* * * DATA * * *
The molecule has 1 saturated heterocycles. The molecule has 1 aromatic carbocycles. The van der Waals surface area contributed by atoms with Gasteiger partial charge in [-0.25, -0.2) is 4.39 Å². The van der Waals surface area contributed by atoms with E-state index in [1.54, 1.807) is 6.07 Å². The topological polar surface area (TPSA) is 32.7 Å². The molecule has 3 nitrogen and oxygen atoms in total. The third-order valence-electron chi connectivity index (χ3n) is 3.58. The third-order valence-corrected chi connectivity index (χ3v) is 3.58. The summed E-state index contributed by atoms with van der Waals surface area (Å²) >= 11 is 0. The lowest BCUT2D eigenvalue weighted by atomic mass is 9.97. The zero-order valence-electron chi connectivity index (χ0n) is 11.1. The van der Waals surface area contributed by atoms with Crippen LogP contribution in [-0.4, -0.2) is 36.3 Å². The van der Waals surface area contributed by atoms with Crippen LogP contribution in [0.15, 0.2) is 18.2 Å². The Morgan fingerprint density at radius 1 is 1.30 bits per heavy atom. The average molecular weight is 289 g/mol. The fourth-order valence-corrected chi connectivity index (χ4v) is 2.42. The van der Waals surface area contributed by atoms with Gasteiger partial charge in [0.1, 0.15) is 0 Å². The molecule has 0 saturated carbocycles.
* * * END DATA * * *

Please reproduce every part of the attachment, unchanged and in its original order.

The molecule has 1 saturated heterocycles. The molecule has 1 aromatic carbocycles. The van der Waals surface area contributed by atoms with Gasteiger partial charge in [-0.25, -0.2) is 4.39 Å². The van der Waals surface area contributed by atoms with E-state index in [1.54, 1.807) is 6.07 Å². The topological polar surface area (TPSA) is 32.7 Å². The molecule has 3 nitrogen and oxygen atoms in total. The third-order valence-electron chi connectivity index (χ3n) is 3.58. The third-order valence-corrected chi connectivity index (χ3v) is 3.58. The summed E-state index contributed by atoms with van der Waals surface area (Å²) >= 11 is 0. The lowest BCUT2D eigenvalue weighted by atomic mass is 9.97. The zero-order valence-electron chi connectivity index (χ0n) is 11.1. The van der Waals surface area contributed by atoms with Crippen LogP contribution in [-0.4, -0.2) is 36.3 Å². The van der Waals surface area contributed by atoms with Crippen LogP contribution in [0.15, 0.2) is 18.2 Å². The Morgan fingerprint density at radius 1 is 1.30 bits per heavy atom. The average molecular weight is 289 g/mol. The fourth-order valence-corrected chi connectivity index (χ4v) is 2.42. The van der Waals surface area contributed by atoms with Gasteiger partial charge in [0.1, 0.15) is 0 Å². The molecule has 0 saturated carbocycles.